Douglas, Wilfred. H. 1976 The Aboriginal Languages of the South-West of Australia. Canberra: Australian Institute of Aboriginal Studies. Second edition.

Drummond, James 1836 Correspondence to the Editor. Published 18th June in The Perth Gazette and Western Australian Journal, p 710.

Drummond, J. 1839 Letter to Sir William Hooker, Kew Gardens, London. July 25.t

Drummond, J.  1842 Letter No. 6 to the Inquirer, 10th August.

Drummond, J. 1843 Letter No. 15 to the Inquirer. 22nd March.

Drummond, H. 1862. ‘Useful plants of Western Australia.’ The Technologist 2: 25–28.

Duchess of Hamilton, Jill. and Bruce, Julia 1998 The Flower Chain: The Early Discovery of Australian Plants. Sydney: Kangaroo Press.

Edwards, H.H., 1894 Disease known as ‘Rickets’ or ‘Wobbles. ’The Journal of the Bureau of Agriculture of Western Australia 1(18): 225–234.

Gammage, B. 2012 The Biggest Estate on Earth: How Aborigines made Australia. Sydney: Allen & Unwin.

Gott, B. 1982 ‘Ecology of root use by the Aborigines of southern Australia.’ Archaeology in Oceania, 17, pp. 59-67.

Green, N. 1979 Nyungar – The People: Aboriginal customs in the southwest of Australia. Mt Lawley, North Perth: Creative Research Publishers.

Grey, G., 1840 A Vocabulary of the Dialects of South Western Australia. London: T. and W. Boone.

Grey, G., 1841 Journals of Two Expeditions of Discovery in North-West Australia. London: T. and W. Boone.

Hall, J.A. and G.H. Walter 2013 ‘Seed dispersal of the Australian cycad Macrozamia miquelii (Zamiaceae): are cycads megafauna dispersed “grove forming” plants?’ American Journal of Botany, 100, 6: 1127-36).

Hall, J.A. and G.H. Walter 2014 ‘Relative Seed and Fruit Toxicity of the Australian Cycads Macrozamia miquelii and Cycas ophiolitic: Further evidence for a Megafaunal Seed Dispersal Syndrome in Cycads, and its Possible Antiquity,’ Journal of Chemical Ecology, 40, 8 (August): 860-868. New York.

Hallam. S.J. 1975 Fire and Hearth a Study of Aboriginal Usage and European Usurpation in South Western Australia. Canberra: Australian Institute of Aboriginal Studies. First edition.

Hallam, S. J. 1991 ‘Aboriginal Women as Providers: the 1830s on the Swan’ Aboriginal History, Vol. 15. Part 1. pp. 38-53.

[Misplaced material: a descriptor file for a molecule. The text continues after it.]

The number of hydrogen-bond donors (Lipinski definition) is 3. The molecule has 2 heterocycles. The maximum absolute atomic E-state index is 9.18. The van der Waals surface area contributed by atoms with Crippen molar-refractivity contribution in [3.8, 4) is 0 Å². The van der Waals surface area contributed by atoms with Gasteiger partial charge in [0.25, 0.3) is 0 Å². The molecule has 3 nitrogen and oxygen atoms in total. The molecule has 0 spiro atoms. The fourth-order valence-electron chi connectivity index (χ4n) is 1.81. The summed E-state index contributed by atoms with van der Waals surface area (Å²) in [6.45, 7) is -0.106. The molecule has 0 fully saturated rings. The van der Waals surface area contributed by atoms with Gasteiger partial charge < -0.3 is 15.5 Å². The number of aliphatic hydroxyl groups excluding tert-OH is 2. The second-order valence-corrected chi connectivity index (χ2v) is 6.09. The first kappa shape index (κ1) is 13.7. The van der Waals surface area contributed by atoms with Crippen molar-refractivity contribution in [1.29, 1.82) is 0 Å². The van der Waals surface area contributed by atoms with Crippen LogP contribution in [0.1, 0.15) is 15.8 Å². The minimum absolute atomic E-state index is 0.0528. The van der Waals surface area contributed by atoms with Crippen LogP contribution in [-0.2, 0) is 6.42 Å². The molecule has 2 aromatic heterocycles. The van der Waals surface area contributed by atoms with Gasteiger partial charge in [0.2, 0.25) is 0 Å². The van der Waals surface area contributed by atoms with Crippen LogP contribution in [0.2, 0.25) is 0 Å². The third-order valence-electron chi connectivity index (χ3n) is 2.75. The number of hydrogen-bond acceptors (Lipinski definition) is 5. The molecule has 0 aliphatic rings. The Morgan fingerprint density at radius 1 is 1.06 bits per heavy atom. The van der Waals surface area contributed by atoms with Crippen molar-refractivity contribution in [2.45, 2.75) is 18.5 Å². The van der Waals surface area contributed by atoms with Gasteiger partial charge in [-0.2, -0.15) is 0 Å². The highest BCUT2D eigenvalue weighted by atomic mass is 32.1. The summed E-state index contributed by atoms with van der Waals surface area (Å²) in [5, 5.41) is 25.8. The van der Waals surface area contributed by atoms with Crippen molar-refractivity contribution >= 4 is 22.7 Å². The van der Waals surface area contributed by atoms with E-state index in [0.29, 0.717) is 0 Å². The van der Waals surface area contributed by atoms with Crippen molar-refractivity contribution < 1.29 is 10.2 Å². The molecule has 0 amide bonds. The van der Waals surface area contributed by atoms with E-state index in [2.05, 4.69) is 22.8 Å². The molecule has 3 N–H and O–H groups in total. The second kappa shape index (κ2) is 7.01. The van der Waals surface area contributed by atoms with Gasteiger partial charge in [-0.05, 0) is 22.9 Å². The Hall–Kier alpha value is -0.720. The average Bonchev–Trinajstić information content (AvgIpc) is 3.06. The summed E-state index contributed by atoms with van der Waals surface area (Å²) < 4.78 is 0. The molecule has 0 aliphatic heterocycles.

Hallam, S.J.  2002 ‘Peopled landscapes in Southwestern Australia in the early 1800’s: Aboriginal burning off in the light of Western Australia historical documents.’ Early Days: Journal of the Royal Western Australian Historical Society, 12, 2: 177-191.

Hammond, J.E., 1933 Winjan’s People. Perth: Imperial Printing Co.

Hassell, A.Y. 1894 Notes and family papers. Manuscript. Perth: Battye Library.

Hassell, E.A. 1880-1890’s Notes and family papers. Perth: Battye Library. Handwritten manuscript.

Hassell, E., 1936 Notes on the ethnology of the Wheelman tribe of Southwestern Australia. Anthropos 31: 679–711.

Hassell, E., 1975 My Dusky Friends. Dalkeith: C.W. Hassell.

Harvey, A., 1945 ‘Food preservation in Australian tribes,’ Mankind 3(7): 191–192.

Hercock, M. Milentis, S. and P. Bianchi 2011 Western Australian Exploration 1836-1845: The letters, Reports and Journals of Exploration and Discovery in Western Australia. Victoria Park, WA: Hesperian Press.

Hill, K., 1984. Cycads of Australia. Australian Plants 13(4): 3-23.

Hill, Ken D.; Stevenson, D.W. and R. Osborne 2004 ‘The World List of Cycads’ The Botanical Review, Vol 70, Issue 2, April, pp. 274-298.

Ladd, P.G., S.W. Connell & B. Harrison, 1993. Seed toxicity in Macrozamia riedlei. In D.W. Stevenson & K.J. Norstog (eds.) The Biology, Structure, and Systematics of the Cycadales: Proceedings of CYCAD 90, The Second International Conference on Cycad Biology. Palm and Cycad Societies of Australia Ltd. Milton, Queensland, pp. 37–41.

Loaring, W.H. 1952 ‘Birds eating fleshy outer coat of zamia seeds’ WA Naturalist, Vol. 3, No. 4, March 15.

Lyon, R.M. 1833 ‘A Glance at the Manners, and Language of the Aboriginal Inhabitants of Western Australia; with a short vocabulary’. In N. Green (Ed.) Nyungar The People: Aboriginal customs in the southwest of Australia.  Perth: Creative Research Publishers.

Lythgoe, B. and N.V. Riggs 1949 J. Chem. Soc.: 2716.

Lyon, R.M. 1833 ‘A Glance at the Manners, and Language of the Aboriginal

Inhabitants of Western Australia; with a short vocabulary.’ 23rd March in N. Green (ed.) 1979 Nyungar -The People: Aboriginal customs in the southwest of Australia. Perth: Creative Research.